Duchman Family Winery contracts the lion’s share of Bingham’s grapes to fulfill its predominantly Italian wine portfolio, but other wineries have taken interest as well, especially after 2012’s bountiful crop. Bingham grows more than 20 varietals with a heavy emphasis on Viognier and Tempranillo, which Texas has claimed as its star white and red varietals. You’ll find two rows of Cabernet Sauvignon in Bingham’s vineyards, but for the most part, he sticks to warm-climate grapes—another tip from Bobby Cox.

 

The Binghams’ pride in their vineyard is tangible, but their greatest joy is seeing their children join the family business. Each child owns shares of the family corporation with the option to join when and if they’re ready. So far, all six of the oldest have jumped on board to help with planting, harvest, vine management and grape analysis. Their oldest son, Clint, now serves as the general manager for the entire operation, which gives Cliff the opportunity to focus less on administrative tasks and more on his first love: farming. “We give our children a choice,” says Bingham. “We’ve created a corporation out of Bingham Family Vineyards, and all of them can opt to be a part of it somehow. As soon as one of them decides they don’t want to be part of it, it will be a real awakening. I probably take for granted how special it is to be able to work with your kids.”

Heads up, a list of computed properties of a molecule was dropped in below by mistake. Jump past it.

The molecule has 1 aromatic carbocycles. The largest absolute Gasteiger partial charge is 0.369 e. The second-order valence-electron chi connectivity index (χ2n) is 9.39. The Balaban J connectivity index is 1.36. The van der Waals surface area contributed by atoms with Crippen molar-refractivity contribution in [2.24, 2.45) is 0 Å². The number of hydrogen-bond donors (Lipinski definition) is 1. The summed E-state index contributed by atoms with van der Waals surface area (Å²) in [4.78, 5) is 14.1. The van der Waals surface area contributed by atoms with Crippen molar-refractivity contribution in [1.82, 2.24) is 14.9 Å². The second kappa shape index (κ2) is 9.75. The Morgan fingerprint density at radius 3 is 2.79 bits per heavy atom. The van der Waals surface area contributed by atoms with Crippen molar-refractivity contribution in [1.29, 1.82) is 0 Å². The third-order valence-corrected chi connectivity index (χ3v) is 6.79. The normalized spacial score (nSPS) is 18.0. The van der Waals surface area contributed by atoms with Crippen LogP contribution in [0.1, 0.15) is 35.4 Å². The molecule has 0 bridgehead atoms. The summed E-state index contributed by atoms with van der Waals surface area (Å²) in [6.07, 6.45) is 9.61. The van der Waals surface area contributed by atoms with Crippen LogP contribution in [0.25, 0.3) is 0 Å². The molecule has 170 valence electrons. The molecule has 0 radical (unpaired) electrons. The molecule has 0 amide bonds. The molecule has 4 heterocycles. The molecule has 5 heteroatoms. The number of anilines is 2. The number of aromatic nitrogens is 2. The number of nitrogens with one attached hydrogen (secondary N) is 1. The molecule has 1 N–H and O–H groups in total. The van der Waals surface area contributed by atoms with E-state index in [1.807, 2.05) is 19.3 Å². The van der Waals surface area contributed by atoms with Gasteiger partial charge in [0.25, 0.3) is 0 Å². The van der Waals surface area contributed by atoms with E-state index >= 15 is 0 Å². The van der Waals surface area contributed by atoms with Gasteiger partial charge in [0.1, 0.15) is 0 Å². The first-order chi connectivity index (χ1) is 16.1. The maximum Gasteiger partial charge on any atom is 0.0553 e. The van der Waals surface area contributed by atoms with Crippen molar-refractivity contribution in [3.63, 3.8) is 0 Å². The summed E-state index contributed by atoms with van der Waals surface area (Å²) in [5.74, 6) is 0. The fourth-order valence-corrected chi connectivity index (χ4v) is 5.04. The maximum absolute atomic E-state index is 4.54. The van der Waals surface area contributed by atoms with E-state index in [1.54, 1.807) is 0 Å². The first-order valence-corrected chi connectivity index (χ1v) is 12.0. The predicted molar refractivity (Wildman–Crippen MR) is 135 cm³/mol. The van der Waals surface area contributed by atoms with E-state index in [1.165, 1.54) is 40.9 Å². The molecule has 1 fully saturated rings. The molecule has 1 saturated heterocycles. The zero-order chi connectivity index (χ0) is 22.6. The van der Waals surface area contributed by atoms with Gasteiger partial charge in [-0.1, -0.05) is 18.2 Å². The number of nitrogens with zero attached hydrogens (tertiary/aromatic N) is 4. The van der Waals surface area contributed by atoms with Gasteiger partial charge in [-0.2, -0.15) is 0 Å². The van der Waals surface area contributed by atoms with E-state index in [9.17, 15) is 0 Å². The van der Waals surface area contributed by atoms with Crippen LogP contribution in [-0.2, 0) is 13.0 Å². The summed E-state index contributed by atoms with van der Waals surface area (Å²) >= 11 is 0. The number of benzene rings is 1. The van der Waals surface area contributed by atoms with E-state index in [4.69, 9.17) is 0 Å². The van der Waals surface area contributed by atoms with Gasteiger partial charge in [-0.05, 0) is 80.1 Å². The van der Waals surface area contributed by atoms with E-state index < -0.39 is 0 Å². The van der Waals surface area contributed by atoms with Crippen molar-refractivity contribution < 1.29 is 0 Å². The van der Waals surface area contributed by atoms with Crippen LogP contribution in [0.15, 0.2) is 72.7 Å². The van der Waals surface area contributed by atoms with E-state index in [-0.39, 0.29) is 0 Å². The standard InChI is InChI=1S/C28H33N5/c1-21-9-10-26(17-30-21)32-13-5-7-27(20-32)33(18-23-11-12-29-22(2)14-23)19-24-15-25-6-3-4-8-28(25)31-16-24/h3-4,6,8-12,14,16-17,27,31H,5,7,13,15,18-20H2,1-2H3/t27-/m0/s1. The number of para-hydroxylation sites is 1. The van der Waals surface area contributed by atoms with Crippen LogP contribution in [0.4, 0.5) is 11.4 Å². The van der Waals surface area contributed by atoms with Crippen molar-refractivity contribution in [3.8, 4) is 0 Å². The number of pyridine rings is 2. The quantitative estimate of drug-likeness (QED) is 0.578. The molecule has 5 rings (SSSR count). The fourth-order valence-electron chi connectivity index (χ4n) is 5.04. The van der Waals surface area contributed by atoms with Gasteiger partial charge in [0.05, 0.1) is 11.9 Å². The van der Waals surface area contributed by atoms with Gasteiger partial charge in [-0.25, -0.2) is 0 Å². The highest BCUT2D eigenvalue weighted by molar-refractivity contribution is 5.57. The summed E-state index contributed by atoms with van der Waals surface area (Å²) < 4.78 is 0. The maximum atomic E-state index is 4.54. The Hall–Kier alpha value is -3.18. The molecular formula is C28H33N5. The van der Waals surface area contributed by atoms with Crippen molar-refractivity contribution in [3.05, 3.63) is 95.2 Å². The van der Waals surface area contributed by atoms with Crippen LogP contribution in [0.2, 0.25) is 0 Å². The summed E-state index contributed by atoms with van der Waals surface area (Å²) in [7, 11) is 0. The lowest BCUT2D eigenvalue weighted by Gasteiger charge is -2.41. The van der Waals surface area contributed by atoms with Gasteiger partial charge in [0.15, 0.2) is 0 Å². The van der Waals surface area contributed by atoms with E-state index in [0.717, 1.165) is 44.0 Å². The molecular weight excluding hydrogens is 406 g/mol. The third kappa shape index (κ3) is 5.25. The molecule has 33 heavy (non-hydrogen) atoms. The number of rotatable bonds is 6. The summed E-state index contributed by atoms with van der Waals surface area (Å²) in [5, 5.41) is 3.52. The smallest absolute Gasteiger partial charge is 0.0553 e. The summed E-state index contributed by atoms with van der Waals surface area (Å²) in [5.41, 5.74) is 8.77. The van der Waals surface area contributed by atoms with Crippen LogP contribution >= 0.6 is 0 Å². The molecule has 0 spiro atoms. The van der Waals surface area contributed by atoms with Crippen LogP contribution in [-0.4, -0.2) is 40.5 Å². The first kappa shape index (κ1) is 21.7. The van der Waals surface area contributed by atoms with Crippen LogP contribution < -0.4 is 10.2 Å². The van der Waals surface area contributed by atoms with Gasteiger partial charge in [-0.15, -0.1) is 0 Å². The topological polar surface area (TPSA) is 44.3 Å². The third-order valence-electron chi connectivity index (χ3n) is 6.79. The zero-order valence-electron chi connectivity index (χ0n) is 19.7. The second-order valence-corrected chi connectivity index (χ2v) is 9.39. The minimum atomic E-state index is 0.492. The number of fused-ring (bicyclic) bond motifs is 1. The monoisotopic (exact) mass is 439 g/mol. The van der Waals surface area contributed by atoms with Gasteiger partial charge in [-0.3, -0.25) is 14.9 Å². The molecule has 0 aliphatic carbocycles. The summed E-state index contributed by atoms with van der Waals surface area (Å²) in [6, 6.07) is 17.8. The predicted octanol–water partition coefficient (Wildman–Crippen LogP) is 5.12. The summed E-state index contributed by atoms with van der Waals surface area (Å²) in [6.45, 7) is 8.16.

When asked what he thinks of his rapid success in his wine business, Bingham shakes his head and grins. “This is just typical of how life has been for Betty and me. If you had asked us 30 years ago if we’d have 11 children and more than 200 acres of vineyards planted, we’d have been shocked. I’m so thankful for our story. We’ve been so blessed with every step along the way.”